How to Report Capital Gains with the New IRS Form 8949

In the biggest 2011 tax change, the IRS adds a new capital gains form to fill out along with Schedule D

Starting with 2011 taxes the IRS has all new rules for reporting capital gains, complete with a new Form 8949 [Sales and Other Dispositions of Capital Assets]. Basically you have to list on Form 8949 all the transactions that would previously have been reported on Schedule D [Capital Gains and Losses] or the now defunct Schedule D-1 [Continuation Sheet for Schedule D].

You may be surprised to learn the number of things that are considered capital assets – in fact almost all of your personal and investment property qualifies as a capital asset including your home, household furnishings, stocks, and bonds.

When you sell these assets, the difference between the price you bought them at and the price you sell them for is a capital gain (or loss).

All your income from capital gains you have to report – that’s where Form 8949 comes in.

On Form 8949 you must list

  • sales and exchanges of capital assets
  • gains from involuntary conversions of capital assets not held for business or profit
  • nonbusiness bad debts

If you sold a covered security in 2011 should receive a Form 1099-B [Proceeds from Broker and Barter Exchange Transactions] from your broker, which should help you complete Form 8949.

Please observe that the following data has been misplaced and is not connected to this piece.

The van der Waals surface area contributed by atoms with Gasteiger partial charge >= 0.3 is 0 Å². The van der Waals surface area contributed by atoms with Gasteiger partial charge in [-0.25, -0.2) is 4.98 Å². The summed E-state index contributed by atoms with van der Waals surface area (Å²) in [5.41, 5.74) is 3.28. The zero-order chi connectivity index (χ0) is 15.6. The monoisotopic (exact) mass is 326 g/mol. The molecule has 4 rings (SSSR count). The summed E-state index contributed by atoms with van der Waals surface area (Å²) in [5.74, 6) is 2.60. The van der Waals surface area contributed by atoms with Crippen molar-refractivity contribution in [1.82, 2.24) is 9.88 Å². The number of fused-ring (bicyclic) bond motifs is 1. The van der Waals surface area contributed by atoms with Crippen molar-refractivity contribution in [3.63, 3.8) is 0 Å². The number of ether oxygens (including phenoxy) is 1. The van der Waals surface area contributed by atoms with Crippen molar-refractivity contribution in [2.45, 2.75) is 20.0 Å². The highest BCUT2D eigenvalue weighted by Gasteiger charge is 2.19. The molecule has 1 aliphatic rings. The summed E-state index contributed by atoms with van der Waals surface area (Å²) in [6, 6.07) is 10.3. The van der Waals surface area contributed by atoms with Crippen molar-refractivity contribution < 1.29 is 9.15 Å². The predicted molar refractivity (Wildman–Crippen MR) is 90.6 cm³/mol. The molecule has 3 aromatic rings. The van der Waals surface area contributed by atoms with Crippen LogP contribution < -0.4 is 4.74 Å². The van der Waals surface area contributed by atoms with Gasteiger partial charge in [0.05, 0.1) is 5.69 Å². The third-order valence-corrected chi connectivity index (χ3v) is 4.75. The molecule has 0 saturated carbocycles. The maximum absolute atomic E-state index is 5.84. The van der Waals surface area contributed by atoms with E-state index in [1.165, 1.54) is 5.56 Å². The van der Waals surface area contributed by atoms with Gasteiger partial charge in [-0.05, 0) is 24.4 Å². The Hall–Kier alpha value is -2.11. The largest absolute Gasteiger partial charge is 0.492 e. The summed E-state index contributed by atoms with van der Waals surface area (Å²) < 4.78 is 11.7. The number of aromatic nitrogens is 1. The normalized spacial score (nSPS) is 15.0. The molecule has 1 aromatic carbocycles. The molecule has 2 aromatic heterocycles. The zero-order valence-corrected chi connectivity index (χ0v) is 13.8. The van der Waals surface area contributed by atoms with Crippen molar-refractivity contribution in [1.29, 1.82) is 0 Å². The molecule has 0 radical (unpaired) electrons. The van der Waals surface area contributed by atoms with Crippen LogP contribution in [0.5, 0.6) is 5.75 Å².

Know that you could end up having to fill out three separate Form 8949s because the IRS requires a separate form for

  • short-term transactions reported on Form 1099-B with basis reported to the IRS
  • short-term transactions reported on Form 1099-B but with basis not reported to the IRS
  • short-term transactions that do not fit into the first two categories

Even though there’s a whole new form to fill out, you still have to submit the traditional Schedule D, which now functions more as a summary of everything reported on Form 8949.

It’s a good idea to complete Form 8949 first because you will need that information to complete your Schedule D.

So why the new form? It all has to do with new cost basis reporting requirements for brokers. The IRS wants to make sure you are reporting all of your transactions. Form 8949 allows the IRS to more easily compare what you are reporting with what your broker is reporting on Form 1099-B.

One Reply to “How to Report Capital Gains with the New IRS Form 8949”

  1. I have spent hours trying to figure out the form 8949 for reporting 41.20 cents in capital gains from force cash liquidation of fractional shares without my permission by a public company. It is crazy to require these forms filled out for capital gains of so tiny an amount. I now need to travel over 80 miles roundtrip to buy tax software resulting in a cost to me far more then the tiny capital gains I received. The taxes should have been simple, since I only take the standard deduction and exemption. A tax preparer charges more then even that on what should be a simple tax return!

    It only takes a spark tributes.

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